Litigation & Dispute Resolution

BLOG: SCOTUS Clarifies Vague Arbitration Clauses Affecting Class Disputes for Growing Businesses

October 10, 2019
By Patrick K. Burns
For most small to medium-sized businesses, the threat of a class action is not usually front-of-mind. However, as a business grows, the threat can increase depending on the number of employees and the nature of the work being performed. Class actions are commonly thought of as involving hundreds, if not thousands, of individuals. However, courts routinely consider much smaller groups of employees, including groups of approximately 40 individuals to be sufficient to establish a class action. To reduce the risk of a class action disrupting business operations and impacting revenue, businesses may want to consider including arbitration clauses in their employment and consumer agreements.

BLOG: Small Businesses and the FCA: Are More FCA Cases Against Small Businesses on the Horizon?

September 19, 2019
By Timothy F. Valley
On August 20, 2019, the U.S. Department of Justice announced that it had reached a $20 million settlement with Luke Hillier (Hillier), the majority owner and former CEO of a Virginia-based defense contractor, ADS, Inc. (ADS), to resolve "allegations that he violated the False Claims Act (FCA) by fraudulently obtaining federal set-aside contracts reserved for small businesses that his company was ineligible to receive . . . ." The resolution of the claims against Hillier follows ADS's payment of a separate $16 million settlement on related claims, as well as an additional $225,000 paid by Charles Salle, the former general counsel of ADS, to resolve claims arising from his role in the alleged scheme. Combined, the $36 million total settlement is believed to be the largest FCA recovery in history based on allegations of small business contracting fraud. Given the size of the collective settlement and the nature of the allegations against Hillier and ADS, small businesses everywhere—particularly government contractors—should anticipate a potential increase in the frequency of small business fraud-related FCA cases.

BLOG: Key Ruling on Native American Sovereign Immunity Stands—for Now

September 13, 2019
By Paul W. Mengel III
The Fourth Circuit case Williams v. Big Picture Loans is being hailed as a major victory for Native American sovereign immunity rights. For entities owned by Native American tribes, the case stands as an important ruling for determining arm-of-the-tribe sovereign immunity. The case may be appealed to the Supreme Court.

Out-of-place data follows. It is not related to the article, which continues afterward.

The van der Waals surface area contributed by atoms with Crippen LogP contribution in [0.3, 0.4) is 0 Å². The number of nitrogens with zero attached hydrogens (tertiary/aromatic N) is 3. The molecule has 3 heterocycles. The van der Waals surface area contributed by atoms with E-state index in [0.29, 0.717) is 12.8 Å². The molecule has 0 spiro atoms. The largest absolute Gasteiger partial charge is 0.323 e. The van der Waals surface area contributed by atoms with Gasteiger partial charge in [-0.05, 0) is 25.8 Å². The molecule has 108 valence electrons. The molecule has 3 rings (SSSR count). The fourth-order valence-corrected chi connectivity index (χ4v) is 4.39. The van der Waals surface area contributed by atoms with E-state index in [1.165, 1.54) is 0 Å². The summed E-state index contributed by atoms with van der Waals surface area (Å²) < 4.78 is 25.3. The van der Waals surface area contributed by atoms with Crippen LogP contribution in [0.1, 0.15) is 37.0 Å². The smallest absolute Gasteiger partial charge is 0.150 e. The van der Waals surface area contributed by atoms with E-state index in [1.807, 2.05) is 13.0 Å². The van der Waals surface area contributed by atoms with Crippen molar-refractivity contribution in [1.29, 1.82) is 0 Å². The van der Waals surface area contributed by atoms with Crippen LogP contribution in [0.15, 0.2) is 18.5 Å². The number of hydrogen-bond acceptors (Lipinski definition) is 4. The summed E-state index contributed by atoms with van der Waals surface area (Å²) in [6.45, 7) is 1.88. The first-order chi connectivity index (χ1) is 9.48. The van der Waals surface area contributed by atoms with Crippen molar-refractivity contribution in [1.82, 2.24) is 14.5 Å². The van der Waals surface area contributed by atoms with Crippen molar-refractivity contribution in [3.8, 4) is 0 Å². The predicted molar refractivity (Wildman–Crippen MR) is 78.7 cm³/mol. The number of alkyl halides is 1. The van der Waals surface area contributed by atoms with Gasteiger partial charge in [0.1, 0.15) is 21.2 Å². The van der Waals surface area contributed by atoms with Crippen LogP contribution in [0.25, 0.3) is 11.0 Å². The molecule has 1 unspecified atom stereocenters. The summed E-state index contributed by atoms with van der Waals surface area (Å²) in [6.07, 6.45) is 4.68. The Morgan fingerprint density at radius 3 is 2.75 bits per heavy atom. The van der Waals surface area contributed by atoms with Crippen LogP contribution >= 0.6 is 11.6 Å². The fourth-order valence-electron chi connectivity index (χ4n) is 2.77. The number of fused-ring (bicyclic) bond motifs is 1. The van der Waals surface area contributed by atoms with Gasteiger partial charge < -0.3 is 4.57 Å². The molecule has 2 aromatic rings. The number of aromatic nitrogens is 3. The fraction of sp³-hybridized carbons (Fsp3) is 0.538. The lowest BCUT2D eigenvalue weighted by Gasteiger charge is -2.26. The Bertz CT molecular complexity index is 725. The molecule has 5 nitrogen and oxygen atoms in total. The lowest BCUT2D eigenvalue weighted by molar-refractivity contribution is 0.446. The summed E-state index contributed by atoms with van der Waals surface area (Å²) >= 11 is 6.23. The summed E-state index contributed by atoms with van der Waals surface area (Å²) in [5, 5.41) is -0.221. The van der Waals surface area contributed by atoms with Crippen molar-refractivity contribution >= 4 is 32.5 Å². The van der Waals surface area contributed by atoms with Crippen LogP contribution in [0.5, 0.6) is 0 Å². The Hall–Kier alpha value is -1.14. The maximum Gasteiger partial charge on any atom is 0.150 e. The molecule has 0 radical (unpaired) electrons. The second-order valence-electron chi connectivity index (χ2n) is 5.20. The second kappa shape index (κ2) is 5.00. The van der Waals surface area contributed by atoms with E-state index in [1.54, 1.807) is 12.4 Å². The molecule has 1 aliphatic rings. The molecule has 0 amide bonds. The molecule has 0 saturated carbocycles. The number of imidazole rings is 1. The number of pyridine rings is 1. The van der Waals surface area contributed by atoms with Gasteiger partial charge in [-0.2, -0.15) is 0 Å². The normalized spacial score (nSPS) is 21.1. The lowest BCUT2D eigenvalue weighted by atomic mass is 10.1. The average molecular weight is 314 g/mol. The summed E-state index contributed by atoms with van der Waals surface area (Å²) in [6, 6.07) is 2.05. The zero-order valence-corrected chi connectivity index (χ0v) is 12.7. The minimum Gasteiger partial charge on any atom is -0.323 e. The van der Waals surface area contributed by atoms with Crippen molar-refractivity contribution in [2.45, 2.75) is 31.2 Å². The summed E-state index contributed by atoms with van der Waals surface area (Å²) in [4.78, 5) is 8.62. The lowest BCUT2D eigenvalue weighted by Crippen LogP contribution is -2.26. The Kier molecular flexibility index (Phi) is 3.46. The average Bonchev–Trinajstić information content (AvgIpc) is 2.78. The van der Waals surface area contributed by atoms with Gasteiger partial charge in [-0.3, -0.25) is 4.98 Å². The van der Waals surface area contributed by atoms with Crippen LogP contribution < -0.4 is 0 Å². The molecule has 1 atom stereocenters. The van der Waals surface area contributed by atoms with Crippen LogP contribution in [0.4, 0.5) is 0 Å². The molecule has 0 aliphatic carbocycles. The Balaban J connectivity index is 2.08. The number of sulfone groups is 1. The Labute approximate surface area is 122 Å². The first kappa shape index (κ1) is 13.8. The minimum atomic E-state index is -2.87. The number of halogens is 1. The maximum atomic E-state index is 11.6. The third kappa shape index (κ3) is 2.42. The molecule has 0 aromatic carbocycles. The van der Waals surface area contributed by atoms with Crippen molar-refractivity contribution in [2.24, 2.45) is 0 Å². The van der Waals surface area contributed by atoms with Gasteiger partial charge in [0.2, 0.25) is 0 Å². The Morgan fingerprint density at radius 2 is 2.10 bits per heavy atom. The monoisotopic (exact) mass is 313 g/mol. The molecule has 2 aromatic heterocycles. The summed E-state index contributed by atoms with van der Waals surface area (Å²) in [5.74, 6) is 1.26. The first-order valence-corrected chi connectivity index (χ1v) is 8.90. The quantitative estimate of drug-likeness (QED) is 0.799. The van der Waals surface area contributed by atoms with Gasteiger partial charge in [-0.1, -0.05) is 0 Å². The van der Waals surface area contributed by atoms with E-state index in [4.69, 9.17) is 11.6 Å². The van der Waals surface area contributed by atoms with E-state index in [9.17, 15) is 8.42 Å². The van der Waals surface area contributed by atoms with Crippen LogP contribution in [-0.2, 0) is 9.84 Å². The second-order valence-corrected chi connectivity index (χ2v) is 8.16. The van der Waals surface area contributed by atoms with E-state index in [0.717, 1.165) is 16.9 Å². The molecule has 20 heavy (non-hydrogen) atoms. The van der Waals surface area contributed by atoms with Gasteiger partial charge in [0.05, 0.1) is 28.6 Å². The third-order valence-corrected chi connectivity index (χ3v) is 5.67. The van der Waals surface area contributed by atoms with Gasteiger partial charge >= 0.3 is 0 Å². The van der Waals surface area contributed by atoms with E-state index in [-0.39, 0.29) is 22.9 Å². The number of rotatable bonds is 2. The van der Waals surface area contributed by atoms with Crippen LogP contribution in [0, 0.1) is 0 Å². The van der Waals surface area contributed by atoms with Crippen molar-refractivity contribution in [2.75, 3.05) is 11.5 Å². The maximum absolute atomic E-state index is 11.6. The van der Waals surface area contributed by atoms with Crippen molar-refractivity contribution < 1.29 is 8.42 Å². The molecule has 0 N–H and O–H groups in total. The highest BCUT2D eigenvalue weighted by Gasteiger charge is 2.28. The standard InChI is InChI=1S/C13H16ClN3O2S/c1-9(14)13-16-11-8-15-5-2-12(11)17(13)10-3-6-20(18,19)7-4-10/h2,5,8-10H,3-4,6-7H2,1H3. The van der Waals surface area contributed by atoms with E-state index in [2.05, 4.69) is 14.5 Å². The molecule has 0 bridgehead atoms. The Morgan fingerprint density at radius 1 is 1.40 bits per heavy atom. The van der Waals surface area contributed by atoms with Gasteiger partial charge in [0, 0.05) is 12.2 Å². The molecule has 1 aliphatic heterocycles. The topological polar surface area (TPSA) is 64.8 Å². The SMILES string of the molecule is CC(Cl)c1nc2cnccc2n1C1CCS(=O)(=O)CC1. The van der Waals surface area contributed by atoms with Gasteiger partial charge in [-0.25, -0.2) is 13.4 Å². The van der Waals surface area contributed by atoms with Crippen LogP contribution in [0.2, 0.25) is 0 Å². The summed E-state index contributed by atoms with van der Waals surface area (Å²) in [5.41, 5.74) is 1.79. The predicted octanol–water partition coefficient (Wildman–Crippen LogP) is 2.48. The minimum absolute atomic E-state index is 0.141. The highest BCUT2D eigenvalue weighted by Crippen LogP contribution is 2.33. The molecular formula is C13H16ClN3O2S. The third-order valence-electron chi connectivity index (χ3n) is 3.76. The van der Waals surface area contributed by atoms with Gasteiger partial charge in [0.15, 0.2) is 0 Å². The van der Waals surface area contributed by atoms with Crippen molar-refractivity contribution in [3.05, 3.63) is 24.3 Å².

BLOG: Building Compliance: Construction Industry Concerns Under FCA

August 28, 2019
By Sarah L. Nash
The Department of Justice (DOJ) has settled and obtained judgments in excess of $2.8 billion for false claims against the government last year. Over $2.1 billion of these cases arose from lawsuits filed under the qui tam provisions of the False Claims Act (FCA) which incentivizes whistleblowers to file claims. Government contractors in the construction industry – both primes and subs – face a higher risk of FCA liability because of the complicated nature of construction contracts and prevailing wage obligations. Below we discuss the top FCA issues facing construction contractors and protection strategies for avoiding them.

BLOG: SCOTUS Strengthens Protections for Federal Government Contractors Under FOIA

August 9, 2019
By Patrick K. Burns
The Freedom of Information Act ("FOIA" or "the Act") provides private citizens access to information in the possession of government agencies that is not otherwise publically available. Unfortunately, an agency's disclosure can potentially include confidential information of a government contractor, such as proposal content, pricing structures, and other proprietary material. Such disclosures are concerning because publically disclosed information can be used by competitors to the great detriment of the contractor. Luckily for contractors, FOIA's power is not unlimited. Indeed, Congress restricted its scope through a series of exemptions that protect certain information from disclosure that can be of use to contractors when a competitor or private party seeks a company's proprietary information that is in the hands of the government.
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